For the last several years I have spent the afternoon of Good Friday at Southwark Cathedral, on the south side of the Thames in front of Borough Market, enjoying the long, long service, on my own (at least not with people I know, the service is well attended). Regardless of whether you have a faith, and I have no intention of discussing what is becoming an increasingly divisive issue in what is supposed to be a bit of fun blog, there is something special about sitting still in an old, old, old, remarkably beautiful building, and allowing your body to slowly relax and absorb the atmosphere. A time to listen, if you choose, or not, to beautiful music, and familiar stories, and messages, of all sorts. Not surprisingly, the vicar on Friday, spoke at length about love. But not that pointlessly positive, pithy statement kind of love that permeates Facebook feeds and makes me feel hostile toward humanity in general. Rather, the vulnerable, aching, heartbroken love of CS Lewis. The kind of love without which we wouldn’t be capable of empathy and compassion and understanding. The kind of love that asks us to sit still and be quiet and consider life. From here, it wasn’t much of a stretch (a little yoga pun there) for the Vicar to discuss the idea that the simple act of breathing can be seen as a spiritual experience. Of taking in and giving out. Of being within oneself and then of the world. At this moment I moved from a feeling of quiet contemplation to one of self-important smugness, as I had cleverly booked myself a yoga session atop the ArcelorMittal Orbit, in Olympic Park, for the very next morning. Who knew that my interest in altitude yoga was part of the Easter message.
As I have written before, I’m not sure I even like yoga. And I certainly won’t embarrass myself by remarking on the type or variation of “the practise”, as those in the know call it. Because it all seems theme and variation to me. In general, the instructor is cheerful and impossibly bendy. Many of the other participants are terribly young and gorgeous and clearly side-line as contortionists, and I find it all difficult. This Easter Saturday early morning, however, I was eager to test this breathing spiritually thing out. Of course, the fact that I get “inhale” and “exhale” right about as many times as “left leg” and “right leg” (on a good day, maybe 50%) perhaps hampers the experiment. But I did try. Not sure I felt any more spiritual, but I did notice that when I was able to breath when the lovely teacher told me, my body seemed less enraged at what I was asking it to do. Small steps in the right direction.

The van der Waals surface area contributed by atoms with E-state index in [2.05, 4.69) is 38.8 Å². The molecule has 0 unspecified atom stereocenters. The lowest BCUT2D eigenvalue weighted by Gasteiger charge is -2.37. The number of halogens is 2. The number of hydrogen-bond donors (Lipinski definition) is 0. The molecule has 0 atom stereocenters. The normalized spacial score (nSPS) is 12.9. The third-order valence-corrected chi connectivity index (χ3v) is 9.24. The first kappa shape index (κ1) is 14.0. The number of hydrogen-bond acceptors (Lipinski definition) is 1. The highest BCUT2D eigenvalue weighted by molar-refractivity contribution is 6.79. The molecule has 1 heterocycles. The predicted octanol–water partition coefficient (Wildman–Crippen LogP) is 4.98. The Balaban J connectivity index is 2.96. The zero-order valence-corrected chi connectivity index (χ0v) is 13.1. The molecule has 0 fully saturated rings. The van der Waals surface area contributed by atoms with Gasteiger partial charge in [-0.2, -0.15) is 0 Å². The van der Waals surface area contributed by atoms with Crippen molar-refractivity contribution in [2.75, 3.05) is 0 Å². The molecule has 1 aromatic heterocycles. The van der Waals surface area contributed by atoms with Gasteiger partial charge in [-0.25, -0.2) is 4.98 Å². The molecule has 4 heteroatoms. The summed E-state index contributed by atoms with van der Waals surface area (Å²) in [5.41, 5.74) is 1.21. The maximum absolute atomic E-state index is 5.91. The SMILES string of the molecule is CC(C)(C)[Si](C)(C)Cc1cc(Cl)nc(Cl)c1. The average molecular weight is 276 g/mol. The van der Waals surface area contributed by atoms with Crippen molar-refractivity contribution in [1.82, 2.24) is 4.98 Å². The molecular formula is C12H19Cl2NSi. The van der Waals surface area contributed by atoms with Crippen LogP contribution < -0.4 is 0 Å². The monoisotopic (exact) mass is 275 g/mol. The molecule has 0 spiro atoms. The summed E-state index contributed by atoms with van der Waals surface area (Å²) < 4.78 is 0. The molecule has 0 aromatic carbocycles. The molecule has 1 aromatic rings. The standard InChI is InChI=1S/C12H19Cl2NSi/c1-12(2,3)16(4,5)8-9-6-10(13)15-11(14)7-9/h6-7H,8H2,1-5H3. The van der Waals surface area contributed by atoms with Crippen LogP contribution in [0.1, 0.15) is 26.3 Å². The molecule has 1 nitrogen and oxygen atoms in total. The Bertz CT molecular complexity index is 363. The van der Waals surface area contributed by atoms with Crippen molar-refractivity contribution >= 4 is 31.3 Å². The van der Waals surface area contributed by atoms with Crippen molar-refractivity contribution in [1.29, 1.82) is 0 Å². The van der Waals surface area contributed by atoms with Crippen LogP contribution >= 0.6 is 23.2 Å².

And what of yoga atop the Orbit? Well, just being in Olympic Park makes me happy, and I adore Anish Kapoor, the sculpture’s creator, but having been there before, once you finish marveling at all the structure itself, there isn’t a whole lot to it. There are views, but the straight ahead view during the yoga is little more than a building site. A city going up. Or coming down, depending on your viewpoint. Canary Wharf is in the distance and the City itself, with all those iconic buildings, is but a shimmering glimmer on a foggy horizon, off to one side. It certainly doesn’t have the same catch in your throat feeling of looking down onto Tower Bridge, as the previous yoga had. But it is still great fun to say it has been done. And some of the best moments of this kind of yoga are the post-practice show off photo ops. This one did not disappoint.
The yoga session itself was very good. Lead by patient, if optimistic, Marta, she didn’t seem to mind that I wasn’t doing anything close to what she and the youngsters were doing, but only praised and encouraged the class, with the occasional hands-on correction. The hour went quickly, which doesn’t happen often for me in yoga. At the end, we had a lovely, long, still, few minutes with folded legs and hands in pray….and that was indeed a promise-laden moment of happy calm. Happy Easter. @mylondonpassion #mylondonpassion For more information about Southwark Cathedral, including history and service times, please visit:http://cathedral.southwark.anglican.org Information about the Orbit itself may be found at: http://arcelormittalorbit.com Specific information and reservations for the yoga are at: http://arcelormittalorbit.com/yoga-sky-2/#.VSVAhYfRxi9 For more information on, Marta, the instructor, and other venues at which she teaches, please visit: Marta at Yogafields, firstname.lastname@example.org of facebook.com/Yogafields.